Societe Generale Private Banking (SGPB): Embracing phygitalization
Over the last five decades, Societe Generale has been synonymous with innovation, says Jean-François Mazaud, Head of the group’s private banking unit (SGPB).
Jean-François Mazaud, Head of Societe Generale Private Banking
“Fifty years ago, SG was regarded as a pioneer in new product areas like leasing and project finance,” he says. “Thirty years ago, it was the pioneer among European banks in structured products and derivatives. Today, the group is setting new standards in the digitalization of the bank.”
As a compelling example of SG’s leadership in technological innovation, Mazaud points to the success of France’s largest pure online bank, Boursorama, which is 100%-owned by Société Générale. In the first half of 2018 alone, Boursorama attracted more than 220,000 new customers, many of them young savers or depositors, which represented a 53% increase year-on-year and a total of 1.5 million customers since July.
Société Générale’s more recent commitment to digitalization in retail banking is visible at several other levels, with Mazaud pointing out that its French clients now have at their disposal one of the world’s most advanced banking apps.
“Open your app and you can have instant internal as well as external aggregation across accounts, you can get access to services ranging from life insurance to broking, as well as daily banking with a straightforward and appealing look and feel,” he says.
For the time being, he adds, these apps are available only to the bank’s clients in France, but he is confident that it is only a matter of time before they are rolled out to customers in other core markets.
“Our challenge now is to amalgamate our intelligence in digital banking and transfer it to end-users wherever they are,” he says. “This is not just a question of adapting the front-office application, but also of building the open digital architecture that lies beneath it and adapting it to local regulations.”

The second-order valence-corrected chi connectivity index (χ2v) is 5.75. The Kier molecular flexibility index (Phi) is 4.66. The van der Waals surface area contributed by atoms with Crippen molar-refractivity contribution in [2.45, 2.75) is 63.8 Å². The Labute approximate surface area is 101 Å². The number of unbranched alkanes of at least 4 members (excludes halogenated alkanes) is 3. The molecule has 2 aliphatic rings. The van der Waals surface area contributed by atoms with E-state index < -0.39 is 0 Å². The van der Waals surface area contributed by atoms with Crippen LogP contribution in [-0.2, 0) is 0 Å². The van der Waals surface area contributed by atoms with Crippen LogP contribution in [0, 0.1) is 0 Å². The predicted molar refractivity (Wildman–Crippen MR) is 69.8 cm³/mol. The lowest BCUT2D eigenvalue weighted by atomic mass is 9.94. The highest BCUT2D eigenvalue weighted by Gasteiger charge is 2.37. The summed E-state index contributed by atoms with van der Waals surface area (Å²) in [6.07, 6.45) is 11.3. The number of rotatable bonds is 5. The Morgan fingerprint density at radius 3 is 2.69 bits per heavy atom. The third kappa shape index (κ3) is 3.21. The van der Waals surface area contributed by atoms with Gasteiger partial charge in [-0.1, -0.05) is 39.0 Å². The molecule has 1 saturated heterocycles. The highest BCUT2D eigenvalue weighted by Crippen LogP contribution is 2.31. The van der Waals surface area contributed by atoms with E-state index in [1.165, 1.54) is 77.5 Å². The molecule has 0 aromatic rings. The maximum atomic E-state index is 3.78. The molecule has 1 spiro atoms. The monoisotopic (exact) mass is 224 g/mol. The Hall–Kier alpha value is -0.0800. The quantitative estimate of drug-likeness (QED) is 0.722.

Mazaud says that it is important to recognize the limits of digitalization, which he believes will complement rather than displace the physical contact that private bankers have with their clients.
“We’re not going to extremes and forecasting that bankers will be replaced by robo-advisers any time soon,” says Mazaud. “We begin from the premise that the role of digitalization and artificial intelligence is to help bankers service their clients more efficiently. This is why we are committed to a phygital-based strategy.”
Phygitalization of private banking, says Mazaud, means that routine services can be delivered more quickly and more efficiently, at a reduced cost in a digital form, freeing up relationship bankers to attend to clients’ more complex and bespoke requirements with physical presence.
For investment advice, clients in France now can opt for a digital interface and switch at any time to a physical interaction with their banker. The service, branded Synoe, generates automatically proposals with a risk-based approach and facilitates straight through execution.